The Panel found that Complainant failed to establish that the disputed domain name was registered in bad faith. The Panel agreed that there was no way the disputed domain name could be said to have been registered in bad faith when it was registered so many years before Complainant was incorporated as a company and before it commenced use of the GTMS design mark.
Since Complainant failed to establish the first requirement under paragraph 4(a)(iii), namely the registration of the disputed domain name in bad faith, there was no need for the Panel to consider the issue of use in bad faith.
The Panel concluded that the complaint shall be DENIED.
Reverse Domain Name Hijacking (RDNH)
The Panel made a finding, pursuant to Paragraph 15(e) of the Rules, that the Complaint was brought in bad faith and constitutes an abuse of the administrative proceedings.
This is what the Panel said:
What is rather clear from the contents of the Complaint is that the main motivation for the commencement of these administrative proceedings stems from a frustration on the part of Complainant in not having been able to obtain the domain name <gtms.com> which corresponds to the initials of its company name and the letters in the GTMS design mark, its attempts to contact Respondent to negotiate a transfer of the domain name having failed. Complainant was clearly aware that the disputed domain name had been registered since December 1999 and should have realised from that fact alone that it had no basis whatsoever for alleging bad faith registration on the part of Respondent, which is one of the essential elements required by the Policy. To use the UDRP administrative proceeding as Complainant’s last resort to “[securing the domain name] for [its] branding to match with [its] trademark” and because of its concern “that a growing number of [its] potential customers will be unable to connect with [them]” constitutes an abuse of the proceedings. As was stated in the case of ELK Accessories Pty Ltd v. Parnaz Farahani Elk.com, D2012-0455 (WIPO May 15, 2012).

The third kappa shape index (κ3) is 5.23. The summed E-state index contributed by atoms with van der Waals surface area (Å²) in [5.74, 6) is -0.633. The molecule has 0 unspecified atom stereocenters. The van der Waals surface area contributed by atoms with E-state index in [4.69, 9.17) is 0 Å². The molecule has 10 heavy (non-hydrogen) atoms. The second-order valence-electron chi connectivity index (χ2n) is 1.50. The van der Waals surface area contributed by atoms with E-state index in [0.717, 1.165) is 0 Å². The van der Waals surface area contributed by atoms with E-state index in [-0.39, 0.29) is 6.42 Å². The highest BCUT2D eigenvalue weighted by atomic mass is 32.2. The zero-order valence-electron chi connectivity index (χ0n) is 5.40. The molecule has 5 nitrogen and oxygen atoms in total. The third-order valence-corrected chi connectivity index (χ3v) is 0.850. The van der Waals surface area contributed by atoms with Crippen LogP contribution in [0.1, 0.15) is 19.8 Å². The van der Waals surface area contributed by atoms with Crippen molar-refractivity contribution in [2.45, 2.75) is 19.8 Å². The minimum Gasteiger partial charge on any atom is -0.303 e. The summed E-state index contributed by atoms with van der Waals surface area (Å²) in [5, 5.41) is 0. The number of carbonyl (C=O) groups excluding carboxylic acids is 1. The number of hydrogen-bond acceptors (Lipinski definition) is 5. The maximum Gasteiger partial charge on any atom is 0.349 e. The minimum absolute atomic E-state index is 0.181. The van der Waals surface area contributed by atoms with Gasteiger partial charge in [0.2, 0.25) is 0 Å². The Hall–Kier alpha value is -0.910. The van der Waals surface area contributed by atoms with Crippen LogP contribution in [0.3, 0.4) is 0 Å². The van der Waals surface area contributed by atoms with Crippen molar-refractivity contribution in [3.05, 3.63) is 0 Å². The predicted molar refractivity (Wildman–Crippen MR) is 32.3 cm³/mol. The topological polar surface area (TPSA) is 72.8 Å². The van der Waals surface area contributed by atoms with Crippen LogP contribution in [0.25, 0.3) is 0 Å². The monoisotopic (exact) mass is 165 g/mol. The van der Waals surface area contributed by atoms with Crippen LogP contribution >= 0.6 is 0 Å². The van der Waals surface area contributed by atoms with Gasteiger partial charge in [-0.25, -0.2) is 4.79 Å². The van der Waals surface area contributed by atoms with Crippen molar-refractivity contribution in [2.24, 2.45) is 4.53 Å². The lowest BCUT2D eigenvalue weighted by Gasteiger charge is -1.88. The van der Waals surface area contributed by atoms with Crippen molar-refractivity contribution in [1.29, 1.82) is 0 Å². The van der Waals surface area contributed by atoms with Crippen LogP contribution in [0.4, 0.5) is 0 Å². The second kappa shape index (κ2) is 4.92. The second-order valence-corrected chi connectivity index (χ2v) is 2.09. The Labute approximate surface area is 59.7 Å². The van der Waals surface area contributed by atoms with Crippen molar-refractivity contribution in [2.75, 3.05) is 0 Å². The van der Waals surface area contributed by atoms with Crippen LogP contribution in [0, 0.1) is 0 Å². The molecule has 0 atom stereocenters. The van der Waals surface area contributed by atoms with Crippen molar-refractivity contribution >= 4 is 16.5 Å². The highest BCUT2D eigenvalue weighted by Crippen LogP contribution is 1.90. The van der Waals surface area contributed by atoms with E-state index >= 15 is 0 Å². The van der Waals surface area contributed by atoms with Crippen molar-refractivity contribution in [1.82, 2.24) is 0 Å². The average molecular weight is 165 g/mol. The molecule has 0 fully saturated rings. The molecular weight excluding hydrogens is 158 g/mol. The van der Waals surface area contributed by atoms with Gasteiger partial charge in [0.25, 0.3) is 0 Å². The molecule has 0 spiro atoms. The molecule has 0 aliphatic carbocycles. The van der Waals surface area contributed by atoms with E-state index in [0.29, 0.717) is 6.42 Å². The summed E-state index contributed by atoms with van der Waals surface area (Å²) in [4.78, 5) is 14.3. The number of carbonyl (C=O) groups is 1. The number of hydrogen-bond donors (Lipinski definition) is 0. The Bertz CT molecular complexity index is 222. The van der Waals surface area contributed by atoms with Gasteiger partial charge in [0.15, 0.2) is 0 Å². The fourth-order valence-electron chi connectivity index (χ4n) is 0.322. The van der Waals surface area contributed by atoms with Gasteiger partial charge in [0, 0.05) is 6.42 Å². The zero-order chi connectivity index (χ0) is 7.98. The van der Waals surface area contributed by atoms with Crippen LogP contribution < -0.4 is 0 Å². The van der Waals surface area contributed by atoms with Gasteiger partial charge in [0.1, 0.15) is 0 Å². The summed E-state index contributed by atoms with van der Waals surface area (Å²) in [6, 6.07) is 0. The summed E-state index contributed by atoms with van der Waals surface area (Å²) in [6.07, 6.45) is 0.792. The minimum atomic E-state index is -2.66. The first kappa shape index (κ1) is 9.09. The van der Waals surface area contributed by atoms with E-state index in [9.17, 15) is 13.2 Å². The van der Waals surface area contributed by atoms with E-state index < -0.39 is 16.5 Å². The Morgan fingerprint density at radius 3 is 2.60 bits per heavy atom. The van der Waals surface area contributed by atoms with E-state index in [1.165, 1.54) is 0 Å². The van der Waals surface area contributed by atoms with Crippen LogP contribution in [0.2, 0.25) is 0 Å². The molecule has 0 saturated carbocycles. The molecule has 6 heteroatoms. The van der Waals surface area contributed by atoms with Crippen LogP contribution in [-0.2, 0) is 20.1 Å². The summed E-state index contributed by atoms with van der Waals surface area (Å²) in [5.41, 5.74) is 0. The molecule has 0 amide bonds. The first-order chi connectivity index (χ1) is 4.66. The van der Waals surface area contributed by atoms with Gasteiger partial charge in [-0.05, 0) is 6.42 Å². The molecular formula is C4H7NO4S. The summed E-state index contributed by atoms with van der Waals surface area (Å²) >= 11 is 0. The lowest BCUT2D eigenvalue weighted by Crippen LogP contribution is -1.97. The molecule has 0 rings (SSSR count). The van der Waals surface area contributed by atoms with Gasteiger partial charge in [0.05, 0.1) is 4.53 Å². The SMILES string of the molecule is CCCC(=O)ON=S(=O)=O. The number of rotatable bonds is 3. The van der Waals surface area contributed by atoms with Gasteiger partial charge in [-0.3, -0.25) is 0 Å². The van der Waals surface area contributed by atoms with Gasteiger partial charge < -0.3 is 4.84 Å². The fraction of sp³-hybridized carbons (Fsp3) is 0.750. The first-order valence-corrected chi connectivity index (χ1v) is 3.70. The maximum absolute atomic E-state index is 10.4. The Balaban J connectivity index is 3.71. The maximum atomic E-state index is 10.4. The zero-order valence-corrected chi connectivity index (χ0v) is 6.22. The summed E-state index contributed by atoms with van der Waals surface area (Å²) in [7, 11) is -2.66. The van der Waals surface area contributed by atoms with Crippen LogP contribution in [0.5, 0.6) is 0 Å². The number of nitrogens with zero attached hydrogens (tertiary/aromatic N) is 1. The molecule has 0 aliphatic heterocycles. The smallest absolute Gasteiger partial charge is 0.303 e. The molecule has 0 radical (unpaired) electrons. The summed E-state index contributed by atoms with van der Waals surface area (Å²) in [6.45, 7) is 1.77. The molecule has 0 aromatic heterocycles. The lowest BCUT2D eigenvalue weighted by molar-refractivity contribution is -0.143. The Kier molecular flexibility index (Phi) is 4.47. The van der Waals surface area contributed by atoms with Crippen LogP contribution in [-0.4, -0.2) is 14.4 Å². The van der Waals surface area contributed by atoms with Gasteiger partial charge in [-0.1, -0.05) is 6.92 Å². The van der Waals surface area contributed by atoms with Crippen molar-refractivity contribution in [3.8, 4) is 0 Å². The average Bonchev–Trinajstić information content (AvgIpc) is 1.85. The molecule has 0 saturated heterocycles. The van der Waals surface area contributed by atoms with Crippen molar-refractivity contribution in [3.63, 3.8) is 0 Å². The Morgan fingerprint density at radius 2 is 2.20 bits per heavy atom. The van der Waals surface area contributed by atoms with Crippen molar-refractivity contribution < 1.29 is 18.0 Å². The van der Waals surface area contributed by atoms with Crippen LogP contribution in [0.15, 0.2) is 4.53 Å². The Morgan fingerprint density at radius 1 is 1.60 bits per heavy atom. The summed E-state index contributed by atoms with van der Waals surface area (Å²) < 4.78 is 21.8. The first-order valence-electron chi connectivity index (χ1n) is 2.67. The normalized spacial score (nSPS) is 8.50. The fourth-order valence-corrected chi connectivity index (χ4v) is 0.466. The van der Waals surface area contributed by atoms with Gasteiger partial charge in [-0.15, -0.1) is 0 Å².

“Initiating domain name dispute resolution proceedings necessarily involves putting the parties to a considerable expenditure of time and in many cases cost and the Policy must not be used unless the complainant has a reasonable and credible belief it is entitled to succeed. In particular, proceedings must not be commenced in an unjustifiable attempt to pressure a domain name owner into releasing a legitimately held domain name predating any trademark rights held by the complainant, see Sustainable Forestry Management Limited v. SFM.com and James M. van Johns “Infa dot Net” Web Services,WIPO Case No. D2002-0535.[…]
Finally, it should also be said that it was the Complainant who, on no evidence at all, accused the Respondent of acting in bad faith. That, itself, is an act of bad faith and is part of the reason why the Panel has made the finding of Reverse Domain Name Hijacking. Such allegations should not be made lightly or without cogent evidence to support them and certainly not where, after obtaining instructions, it must have been apparent to the Complainant that no such allegation could properly be made against the Respondent.”
This was a Complaint that should never have been filed. Complainant knew that the disputed domain name was registered at least around seven years before it was incorporated and before it acquired registration rights in the GTMS design mark.